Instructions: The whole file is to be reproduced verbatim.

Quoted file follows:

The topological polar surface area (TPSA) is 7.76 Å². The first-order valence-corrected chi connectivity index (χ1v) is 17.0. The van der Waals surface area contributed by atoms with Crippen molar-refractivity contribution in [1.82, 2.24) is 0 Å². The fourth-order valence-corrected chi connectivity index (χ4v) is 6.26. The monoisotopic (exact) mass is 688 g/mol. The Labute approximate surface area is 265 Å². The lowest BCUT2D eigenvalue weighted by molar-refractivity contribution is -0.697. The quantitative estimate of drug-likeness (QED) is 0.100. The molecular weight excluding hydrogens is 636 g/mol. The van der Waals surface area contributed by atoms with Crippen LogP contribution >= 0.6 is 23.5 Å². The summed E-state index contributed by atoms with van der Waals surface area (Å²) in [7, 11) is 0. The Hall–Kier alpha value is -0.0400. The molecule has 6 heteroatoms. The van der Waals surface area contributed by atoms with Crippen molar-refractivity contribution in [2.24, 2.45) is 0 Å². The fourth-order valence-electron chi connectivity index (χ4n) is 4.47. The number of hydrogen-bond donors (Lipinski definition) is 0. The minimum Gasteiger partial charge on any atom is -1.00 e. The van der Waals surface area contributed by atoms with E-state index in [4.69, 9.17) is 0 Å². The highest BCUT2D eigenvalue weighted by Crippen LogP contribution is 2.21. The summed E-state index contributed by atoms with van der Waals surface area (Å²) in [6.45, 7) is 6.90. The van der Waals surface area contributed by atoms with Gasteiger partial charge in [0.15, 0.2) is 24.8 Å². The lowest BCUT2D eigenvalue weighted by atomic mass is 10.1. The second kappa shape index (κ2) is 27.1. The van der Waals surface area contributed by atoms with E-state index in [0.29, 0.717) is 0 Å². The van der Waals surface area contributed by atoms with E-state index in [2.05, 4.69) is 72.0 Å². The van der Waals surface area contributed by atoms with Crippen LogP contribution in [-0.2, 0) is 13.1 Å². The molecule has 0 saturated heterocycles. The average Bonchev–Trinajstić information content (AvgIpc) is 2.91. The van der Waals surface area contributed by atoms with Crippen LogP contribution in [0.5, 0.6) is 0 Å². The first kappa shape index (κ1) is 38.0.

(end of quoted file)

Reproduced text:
The topological polar surface area (TPSA) is 7.76 Å². The first-order valence-corrected chi connectivity index (χ1v) is 17.0. The van der Waals surface area contributed by atoms with Crippen molar-refractivity contribution in [1.82, 2.24) is 0 Å². The fourth-order valence-corrected chi connectivity index (χ4v) is 6.26. The monoisotopic (exact) mass is 688 g/mol. The Labute approximate surface area is 265 Å². The lowest BCUT2D eigenvalue weighted by molar-refractivity contribution is -0.697. The quantitative estimate of drug-likeness (QED) is 0.100. The molecular weight excluding hydrogens is 636 g/mol. The van der Waals surface area contributed by atoms with Crippen LogP contribution >= 0.6 is 23.5 Å². The summed E-state index contributed by atoms with van der Waals surface area (Å²) in [7, 11) is 0. The Hall–Kier alpha value is -0.0400. The molecule has 6 heteroatoms. The van der Waals surface area contributed by atoms with Crippen molar-refractivity contribution in [2.24, 2.45) is 0 Å². The fourth-order valence-electron chi connectivity index (χ4n) is 4.47. The number of hydrogen-bond donors (Lipinski definition) is 0. The minimum Gasteiger partial charge on any atom is -1.00 e. The van der Waals surface area contributed by atoms with E-state index in [4.69, 9.17) is 0 Å². The highest BCUT2D eigenvalue weighted by Crippen LogP contribution is 2.21. The summed E-state index contributed by atoms with van der Waals surface area (Å²) in [6.45, 7) is 6.90. The van der Waals surface area contributed by atoms with Gasteiger partial charge in [0.15, 0.2) is 24.8 Å². The lowest BCUT2D eigenvalue weighted by atomic mass is 10.1. The second kappa shape index (κ2) is 27.1. The van der Waals surface area contributed by atoms with E-state index in [0.29, 0.717) is 0 Å². The van der Waals surface area contributed by atoms with E-state index in [2.05, 4.69) is 72.0 Å². The van der Waals surface area contributed by atoms with Crippen LogP contribution in [-0.2, 0) is 13.1 Å². The molecule has 0 saturated heterocycles. The average Bonchev–Trinajstić information content (AvgIpc) is 2.91. The van der Waals surface area contributed by atoms with Crippen LogP contribution in [0.5, 0.6) is 0 Å². The first kappa shape index (κ1) is 38.0.